And how could I forget the redolent corner of Rosemary, Catnip, and Greek Oregano (into which she instructed me to pour the old water from the cat's bowl)? The temperature will reach 105F today. But there is no hint of the coming torrent in morning coolness.
On the table sits a small Buddha that she purchased for me. It is neither expensive nor unique, thank goodness--just an ordinary but beautiful half-foot figurine from a Tuesday Morning shop. I saw it in a picture somewhere and smiled. That she remembered that moment is astonishing to me. The Buddha is compact and gilded, with numinous, half-closed eyes. Seekers sit this way in hopes of reaching their own transcendence, not realizing that it is the other way around: You first see or understand that you are Transcendence. Then the eyes are naturally calm. Indeed, mine are now at their most relaxed when half-closed.
I could sit for hours like this, on the blue bench by the brown Buddha. Stillness within stillness. Or, minutes later, movement within Presence--as a Cardinal darts and trills, and a huge cellar spider makes its way to the top of the roof to temper its web. Then the stillness again. For how long I have no idea.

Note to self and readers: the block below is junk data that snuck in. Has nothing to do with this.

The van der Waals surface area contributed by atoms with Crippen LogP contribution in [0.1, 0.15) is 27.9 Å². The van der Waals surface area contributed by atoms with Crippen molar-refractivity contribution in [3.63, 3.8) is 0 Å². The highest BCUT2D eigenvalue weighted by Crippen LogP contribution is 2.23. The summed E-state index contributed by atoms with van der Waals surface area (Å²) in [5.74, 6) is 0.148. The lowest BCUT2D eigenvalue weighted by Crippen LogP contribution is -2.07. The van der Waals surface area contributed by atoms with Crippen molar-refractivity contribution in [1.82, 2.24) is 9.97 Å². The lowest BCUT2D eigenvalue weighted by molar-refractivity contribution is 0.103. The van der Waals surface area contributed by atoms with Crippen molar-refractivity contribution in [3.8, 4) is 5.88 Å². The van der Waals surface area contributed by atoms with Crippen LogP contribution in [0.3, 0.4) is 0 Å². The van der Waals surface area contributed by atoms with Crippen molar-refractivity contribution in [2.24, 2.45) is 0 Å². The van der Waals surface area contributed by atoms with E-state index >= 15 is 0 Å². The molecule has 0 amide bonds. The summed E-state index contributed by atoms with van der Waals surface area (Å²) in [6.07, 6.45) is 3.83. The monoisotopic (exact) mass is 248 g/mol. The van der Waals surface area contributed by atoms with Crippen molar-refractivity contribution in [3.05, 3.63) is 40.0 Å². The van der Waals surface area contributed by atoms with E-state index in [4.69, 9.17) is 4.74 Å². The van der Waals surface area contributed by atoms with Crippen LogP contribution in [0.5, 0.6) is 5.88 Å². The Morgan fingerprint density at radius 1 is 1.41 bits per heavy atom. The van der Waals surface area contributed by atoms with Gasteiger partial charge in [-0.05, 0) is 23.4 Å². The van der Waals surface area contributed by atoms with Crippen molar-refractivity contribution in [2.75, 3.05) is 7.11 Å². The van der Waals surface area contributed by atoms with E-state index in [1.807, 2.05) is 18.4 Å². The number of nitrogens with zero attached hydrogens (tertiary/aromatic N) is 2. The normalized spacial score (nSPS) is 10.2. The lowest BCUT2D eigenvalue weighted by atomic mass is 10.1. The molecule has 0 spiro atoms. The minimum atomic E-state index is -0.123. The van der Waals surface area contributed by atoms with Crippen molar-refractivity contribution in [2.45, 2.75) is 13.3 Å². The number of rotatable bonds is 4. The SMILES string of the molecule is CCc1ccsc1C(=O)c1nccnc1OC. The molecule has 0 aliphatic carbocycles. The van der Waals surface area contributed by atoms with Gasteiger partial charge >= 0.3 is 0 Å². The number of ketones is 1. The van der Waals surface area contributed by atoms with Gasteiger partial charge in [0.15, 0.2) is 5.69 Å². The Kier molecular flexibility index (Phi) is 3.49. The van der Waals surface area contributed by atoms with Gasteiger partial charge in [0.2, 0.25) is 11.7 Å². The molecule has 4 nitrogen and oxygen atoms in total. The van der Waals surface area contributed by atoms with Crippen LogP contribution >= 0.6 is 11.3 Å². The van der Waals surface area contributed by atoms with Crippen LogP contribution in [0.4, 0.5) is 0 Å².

Then she is there, tall and pale inside the half-opened back door. She smiles, as her eyes focus from the depths of dreams. Her Charleston green t-shirt--covering just to the top of her thighs--is too heavy for summer. She sweats in her sleep but is deeply content. With perfect, middle-aged symmetry, she touches the bottom of the door with her sleep-waxened foot, making sure that it is ajar for the cats. But somehow, the door simply stays that way. As do you, dear reader. There isn't even a door. Just Openness. Always and only--Openness.